We enjoyed the afternoon by the pool, having lunch at the Oasis Cafe.  It was a tough call when we could have eaten in a full-on American sports bar called Champions but the Oasis Cafe had a view so it won out.  After lunch we went to investigate the Mövenpick hotel next door.  It was a veteran resort hotel on the Jordanian side of the Dead Sea and, in contrast to the somewhat American Southwest style architecture of the Marriott, it was built out like an old Ottoman village.  This gave the hotel a very cozy feeling with lots of greenery in between the little quadrants of rooms, a fake river running the length of the complex, and a few restaurants tucked here and there.  But, with the Dead Sea loosing about one meter of height a year the beach at the Mövenpick was no longer at sea level and they'd had to build tiers down to the water while the pool area was left up above.  Still there was a nice relaxing feel about the place, more understated than the Marriott. But, their spa staff were too snooty for my taste. The spa staff at the Marriott had been spectacular about explaining their facilities and treatments to Salt Pool me when I went to visit but the Mövenpick staff seemed aloof.  In contrast, however, the staff at the hotel clinic were very helpful.  The clinic used Dead Sea products to treat joint or skin problems over a long term program.  Overall the Mövenpick had done a really good job of creating an atmospheric place that verged on Disneyland-esque without quite going that far.  The traditionally dressed man at the entrance with the fake bullets in his belt almost crossed the line though.   Still, we returned to the Marriott very pleased with our choice of hotel.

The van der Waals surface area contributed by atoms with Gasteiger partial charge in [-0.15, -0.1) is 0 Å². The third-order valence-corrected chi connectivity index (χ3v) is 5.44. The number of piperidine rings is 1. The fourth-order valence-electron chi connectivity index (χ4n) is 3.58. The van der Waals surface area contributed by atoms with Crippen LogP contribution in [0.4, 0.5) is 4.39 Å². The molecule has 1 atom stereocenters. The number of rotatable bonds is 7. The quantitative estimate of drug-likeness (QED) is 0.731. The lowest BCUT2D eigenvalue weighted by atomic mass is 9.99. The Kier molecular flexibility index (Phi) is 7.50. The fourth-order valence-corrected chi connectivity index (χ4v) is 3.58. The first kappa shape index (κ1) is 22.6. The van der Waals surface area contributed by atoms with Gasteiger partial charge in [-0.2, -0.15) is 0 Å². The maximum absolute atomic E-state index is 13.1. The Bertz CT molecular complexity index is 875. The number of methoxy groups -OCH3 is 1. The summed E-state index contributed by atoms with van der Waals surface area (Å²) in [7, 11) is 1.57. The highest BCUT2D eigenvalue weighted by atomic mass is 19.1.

We spent the afternoon and into the early evening lounging by the pool and trying out the hamman (Turkish steam room), sauna, hot tub, Dead Sea salt pool and indoor pool that were attached to the hotel spa.  The indoor salt pool was a great way to experience the Dead Sea water - it was filtered and hot showers were nearby.  Only when we were completely shriveled from sitting in so much water did we go back to our room and get cleaned up for dinner.  We ate at a fantastic Italian restaurant that looked out over the water.  If our brief stay in Nuweiba had been an "Ahhhh", the Marriott was an "Ooooo, Ahhhh, Ooooo!"


GREECE Athens Jan 27-Feb 4

EGYPT Cairo Feb 4 Feb 5 Feb 6 Feb 7 Aswan Feb 8 Feb 9 Feb 10 Luxor Feb 11 Feb 12 Feb 13 Feb 14 Feb 15 Nuweiba Feb 16-17

JORDAN Petra Feb 18 Feb 19 Feb 20 Feb 21 Amman Feb 22 Feb 23-24 Feb 25 Feb 26 Feb 27 Feb 28 Feb 29-Mar 1 Dead Sea Mar 2 Mar 3

ISRAEL Eilat Mar 4

EGYPT Cairo Mar 5 Mar 6 Mar 7 Mar 8

GREECE Athens Mar 9 Santorini Mar 10 Mar 11 Mar 12-13 Crete Mar 14 Mar 15-16 Mar 17-21 Athens Mar 22